content-post.php

Auspicious Thai Desserts For Valentine’s Day

Posted on

Let’s begin the month of love with desserts that are traditionally used in Chinese-Thai or Phuketian ceremonies. In the past they usually held the wedding ceremony at home and made lots of different kinds of desserts for guests. Each dessert symbolized love and marriage implying a positive future for the bride and the groom in their married life. Nowadays, these traditional desserts are not difficult to find. This coming Valentine is a good chance to try out these 11 auspicious Thai desserts instead of the usual desserts such as chocolate. Your lover will be both happy and blessed by these 11 auspicious Thai desserts.

Kalamare: Also known on Phuket as kan-mare, this is the most common dessert found in wedding ceremonies. The texture of kalamare is sweet and sticky which implies that married life will be sweet and the lovers will stick together as one. Moreover, the process of preparing kalamare takes time and one needs to be patient which implies that married life will need to use compromise – the secret of a successful marriage. Kalamare is made up of sticky rice, coconut, and sugar stirred until all the ingredients stick together. Kalamare is really chewy and perfect with afternoon tea or coffee.

Kao Niew Heep: This is a two-tone sticky rice dish made up of purple and white mixed together representing the bride and groom who are from different families yet live happily together as a one new family. The purple tone of the sticky rice is made from the butterfly pea flower. The two-tone sticky rices are mixed together and pressed until they’re firm then topped with green or yellow custard. The dessert is cut into small pieces for easy distribution. This dessert is commonly found in local markets in Phuket Town.

Kanom Boo Lu: Or Kanom kai is made from wheat flour mixed with sugar, eggs, and milk put in a mold to bake until it the texture becomes spongy. This spongy texture implies that love, like prosperity, grows. Boo lu is very delicious when it’s freshly baked straight out from the oven.

 Kanom Pak Tong Ko: This dessert is similar to sponge cake with white and red spots as decoration on top. Kanom pak tong ko is made from yeast and steamed until the flour is puffy like sponge. This spongy texture implies that the lovers’ lives will grow in prosperity. Kanom pak tong ko can be easily bought at the morning markets or in the Phuket Town area.

Kanom Hor: This stuffed dessert is commonly served at wedding ceremonies. The dessert is filled with coconut sugar and wrapped into flour balls and the outside texture is made from coconut milk and flour wrapped in a coconut leaf and steamed until cooked. Kanom hor is always stuffed with two flour balls to represent lovers. Kanom hor is also easy to find in most Thai dessert shops in Phuket.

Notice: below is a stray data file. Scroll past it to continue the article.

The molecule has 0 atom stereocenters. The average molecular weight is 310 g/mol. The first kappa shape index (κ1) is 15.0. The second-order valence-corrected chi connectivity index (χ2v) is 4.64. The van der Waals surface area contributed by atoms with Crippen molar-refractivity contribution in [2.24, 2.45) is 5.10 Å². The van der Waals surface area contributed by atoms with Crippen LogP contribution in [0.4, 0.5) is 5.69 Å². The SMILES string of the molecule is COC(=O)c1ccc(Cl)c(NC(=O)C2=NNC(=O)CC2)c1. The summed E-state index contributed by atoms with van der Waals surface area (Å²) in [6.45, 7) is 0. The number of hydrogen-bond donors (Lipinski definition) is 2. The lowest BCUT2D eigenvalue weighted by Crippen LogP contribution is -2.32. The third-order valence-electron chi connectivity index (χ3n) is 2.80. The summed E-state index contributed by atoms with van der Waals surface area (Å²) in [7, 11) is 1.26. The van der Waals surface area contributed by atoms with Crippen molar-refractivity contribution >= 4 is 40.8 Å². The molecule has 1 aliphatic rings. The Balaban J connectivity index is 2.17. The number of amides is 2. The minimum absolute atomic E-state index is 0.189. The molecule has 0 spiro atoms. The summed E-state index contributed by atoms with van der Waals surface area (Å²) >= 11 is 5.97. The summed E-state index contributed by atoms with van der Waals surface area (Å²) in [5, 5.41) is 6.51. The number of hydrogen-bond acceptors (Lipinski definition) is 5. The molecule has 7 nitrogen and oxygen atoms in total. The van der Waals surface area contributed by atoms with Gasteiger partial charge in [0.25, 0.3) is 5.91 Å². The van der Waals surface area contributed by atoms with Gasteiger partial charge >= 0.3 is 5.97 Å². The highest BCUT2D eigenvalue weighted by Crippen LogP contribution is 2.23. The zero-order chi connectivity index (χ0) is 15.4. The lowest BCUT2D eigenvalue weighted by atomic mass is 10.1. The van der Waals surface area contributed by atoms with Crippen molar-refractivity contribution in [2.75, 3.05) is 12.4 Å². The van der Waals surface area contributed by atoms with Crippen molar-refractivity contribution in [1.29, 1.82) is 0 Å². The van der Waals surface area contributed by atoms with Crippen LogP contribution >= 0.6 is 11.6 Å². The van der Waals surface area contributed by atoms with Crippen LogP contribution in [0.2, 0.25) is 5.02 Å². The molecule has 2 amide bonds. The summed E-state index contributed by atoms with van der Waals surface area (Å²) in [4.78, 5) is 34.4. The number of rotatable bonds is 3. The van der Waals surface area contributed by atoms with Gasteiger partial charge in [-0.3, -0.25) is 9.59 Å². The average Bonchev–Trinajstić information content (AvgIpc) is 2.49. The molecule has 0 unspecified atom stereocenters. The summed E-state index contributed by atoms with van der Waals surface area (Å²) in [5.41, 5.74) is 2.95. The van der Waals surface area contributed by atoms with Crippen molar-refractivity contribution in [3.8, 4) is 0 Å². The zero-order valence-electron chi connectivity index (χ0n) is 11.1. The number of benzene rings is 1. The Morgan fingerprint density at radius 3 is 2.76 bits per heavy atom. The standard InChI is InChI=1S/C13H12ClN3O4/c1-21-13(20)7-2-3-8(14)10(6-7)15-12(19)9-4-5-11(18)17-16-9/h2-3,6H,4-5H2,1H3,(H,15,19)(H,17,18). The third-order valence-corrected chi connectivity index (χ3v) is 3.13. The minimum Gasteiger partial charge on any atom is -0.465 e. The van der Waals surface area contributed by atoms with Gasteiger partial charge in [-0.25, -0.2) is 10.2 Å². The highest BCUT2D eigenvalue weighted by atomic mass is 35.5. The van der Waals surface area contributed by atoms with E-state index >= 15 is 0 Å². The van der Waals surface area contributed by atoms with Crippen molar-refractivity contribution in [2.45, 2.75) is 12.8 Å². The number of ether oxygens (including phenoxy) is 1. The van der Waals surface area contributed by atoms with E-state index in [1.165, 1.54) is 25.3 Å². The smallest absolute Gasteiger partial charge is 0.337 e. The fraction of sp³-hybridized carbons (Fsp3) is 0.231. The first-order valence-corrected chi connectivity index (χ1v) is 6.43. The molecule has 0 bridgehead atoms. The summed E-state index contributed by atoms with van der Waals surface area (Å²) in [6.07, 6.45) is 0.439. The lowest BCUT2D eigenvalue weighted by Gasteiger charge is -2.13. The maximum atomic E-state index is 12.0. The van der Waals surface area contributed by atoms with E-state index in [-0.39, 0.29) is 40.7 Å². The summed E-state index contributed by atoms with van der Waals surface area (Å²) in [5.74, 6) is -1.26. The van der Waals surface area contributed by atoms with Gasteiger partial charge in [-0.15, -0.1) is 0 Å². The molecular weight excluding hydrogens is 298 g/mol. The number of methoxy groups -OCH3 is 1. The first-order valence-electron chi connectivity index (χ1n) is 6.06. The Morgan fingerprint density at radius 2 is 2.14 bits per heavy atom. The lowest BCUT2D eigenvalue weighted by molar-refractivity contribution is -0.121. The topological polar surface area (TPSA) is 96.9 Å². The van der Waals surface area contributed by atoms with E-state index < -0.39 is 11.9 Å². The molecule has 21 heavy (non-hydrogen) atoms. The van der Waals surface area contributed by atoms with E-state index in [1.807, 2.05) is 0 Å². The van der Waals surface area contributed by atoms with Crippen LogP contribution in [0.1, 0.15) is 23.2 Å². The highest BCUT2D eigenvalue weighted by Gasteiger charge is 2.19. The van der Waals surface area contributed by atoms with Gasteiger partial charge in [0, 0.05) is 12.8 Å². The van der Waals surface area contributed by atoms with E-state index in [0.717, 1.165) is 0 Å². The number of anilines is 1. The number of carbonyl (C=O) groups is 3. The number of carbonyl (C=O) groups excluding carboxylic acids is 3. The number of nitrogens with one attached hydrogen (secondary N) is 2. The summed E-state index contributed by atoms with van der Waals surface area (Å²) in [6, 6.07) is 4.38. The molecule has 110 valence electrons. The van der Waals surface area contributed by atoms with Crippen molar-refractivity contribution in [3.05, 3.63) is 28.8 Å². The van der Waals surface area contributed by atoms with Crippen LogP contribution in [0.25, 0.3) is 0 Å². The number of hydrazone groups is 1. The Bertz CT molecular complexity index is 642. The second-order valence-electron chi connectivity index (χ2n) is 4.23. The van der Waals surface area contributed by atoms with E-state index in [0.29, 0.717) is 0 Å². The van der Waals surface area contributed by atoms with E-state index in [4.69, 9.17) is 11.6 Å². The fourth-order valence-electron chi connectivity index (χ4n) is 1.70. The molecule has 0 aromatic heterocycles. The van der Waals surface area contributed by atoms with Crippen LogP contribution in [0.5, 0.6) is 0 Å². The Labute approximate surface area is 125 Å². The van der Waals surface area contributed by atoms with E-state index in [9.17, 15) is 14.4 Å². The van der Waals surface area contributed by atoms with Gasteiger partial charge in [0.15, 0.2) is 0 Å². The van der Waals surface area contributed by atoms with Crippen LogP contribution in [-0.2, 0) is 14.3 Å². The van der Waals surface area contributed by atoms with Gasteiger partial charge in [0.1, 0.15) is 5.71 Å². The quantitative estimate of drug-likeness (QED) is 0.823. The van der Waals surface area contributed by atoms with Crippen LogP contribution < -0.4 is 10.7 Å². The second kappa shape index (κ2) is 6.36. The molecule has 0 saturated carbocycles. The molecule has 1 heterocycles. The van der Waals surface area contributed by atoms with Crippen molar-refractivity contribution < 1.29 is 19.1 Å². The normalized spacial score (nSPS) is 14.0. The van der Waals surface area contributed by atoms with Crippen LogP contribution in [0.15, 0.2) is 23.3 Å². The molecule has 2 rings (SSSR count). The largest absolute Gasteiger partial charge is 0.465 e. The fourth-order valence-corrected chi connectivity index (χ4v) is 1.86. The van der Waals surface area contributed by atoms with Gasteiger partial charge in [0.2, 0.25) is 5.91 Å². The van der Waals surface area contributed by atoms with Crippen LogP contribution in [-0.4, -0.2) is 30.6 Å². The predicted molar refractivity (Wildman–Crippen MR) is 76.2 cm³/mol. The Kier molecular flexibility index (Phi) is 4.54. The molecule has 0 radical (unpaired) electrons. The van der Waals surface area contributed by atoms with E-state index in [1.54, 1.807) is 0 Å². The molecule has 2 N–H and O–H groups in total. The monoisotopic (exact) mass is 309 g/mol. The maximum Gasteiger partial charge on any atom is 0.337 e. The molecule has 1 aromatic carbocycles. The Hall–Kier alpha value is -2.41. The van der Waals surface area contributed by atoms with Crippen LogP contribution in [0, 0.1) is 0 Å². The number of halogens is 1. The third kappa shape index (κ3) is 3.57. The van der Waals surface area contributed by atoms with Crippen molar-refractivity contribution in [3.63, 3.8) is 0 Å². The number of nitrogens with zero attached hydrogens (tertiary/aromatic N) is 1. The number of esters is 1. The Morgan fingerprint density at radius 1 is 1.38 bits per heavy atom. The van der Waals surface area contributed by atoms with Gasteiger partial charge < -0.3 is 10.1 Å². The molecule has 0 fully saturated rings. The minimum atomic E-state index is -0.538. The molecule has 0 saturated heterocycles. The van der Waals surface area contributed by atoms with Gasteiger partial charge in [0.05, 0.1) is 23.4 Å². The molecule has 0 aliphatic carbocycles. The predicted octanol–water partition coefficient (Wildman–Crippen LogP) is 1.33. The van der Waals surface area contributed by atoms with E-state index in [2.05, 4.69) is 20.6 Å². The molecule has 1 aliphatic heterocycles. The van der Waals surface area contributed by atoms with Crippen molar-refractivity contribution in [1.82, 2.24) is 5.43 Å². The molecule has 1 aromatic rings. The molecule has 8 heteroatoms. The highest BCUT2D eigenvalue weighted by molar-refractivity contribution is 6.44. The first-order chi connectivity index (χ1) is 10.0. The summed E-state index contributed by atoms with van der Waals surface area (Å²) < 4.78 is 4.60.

Kanom Tian: This dessert is made from sticky flour and stuffed with beans, sugar, and Thai herbs. The sticky texture represents ‘togetherness’, the sugar is the sweetness of love and the beans prosperity and growth. Also the dessert is wrapped into a triangle in a banana leaf meaning growing prosperity. And ‘tian’ in Thai mean ‘candle’ which implies that the marriage will be bright and shine like a candle.

Kanom Chan: This dessert can easily be found in most wedding ceremonies and other occasions. The layered texture represents ranks in the working life and that the consumer will be in the higher echelons.

Kanom Thong Muan: This khanom can also be called by different names such as ka-pek-koi (local) or kanon keap. The meaning of ‘thong’ in Thai is ‘gold’. So, this thong muan can be found at any auspicious event. The way thong muan is made is by putting the ingredients into a pan which has grips like tweezers. Grill the ingredients slowly in the pan tweezers, turn the pan tweezers upside down until it’s cooked equally on both sides. When done take it out from the pan and fold. The shape of the dessert when folded implies an auspicious meaning that the lovers will always be together.

Kanom Chai Thao Koi: Some people call this dish kanom hua pak kad. The main ingredients of this dessert are radishes mixed with sugar and flour, cut into small squares then fried. The texture is really chewy. The meaning of this dessert is a happy marriage.

Kanom Zea-Koi: In the Fujianese language this means ‘melon’. It’s similar to melon as when it’s cut in half the outside is green and the inside is red. This dessert is commonly used to pay respect to deities. The meaning is growing prosperity. You can find it in the Phuket local market in the morning.

Kanom Ping:  When we hear the word ‘ping’ in Thai, we think of ‘warmth’. This relates to love in the warm meaning. The outside texture of kanom ping is hard but when you bite into it it’ll melt in your mouth. The correct way of baking this dessert is to know how to control the heat so, the dessert will be baked and create a sweet smell, just like true love that takes time, we must take care of each other until it is fully grown.

Kanom Hoon Koie: This is a local dessert that you will rarely find these days – only in Phuket local dessert shops. Hoon koie is pretty much only used at auspicious ceremonies such as ordination ceremonies (for Buddhist monks) and weddings. Hoon koie is made from green bean flour stirred on low heat until the flour is thick and sticky. The texture of the dessert will be pink and transparent which is suited for wedding ceremonies. The meaning of hoon koie is to bless the bride and the groom for their future married life and for them to hold on each other as long as possible.

Many thanks for the information from the Peranakan association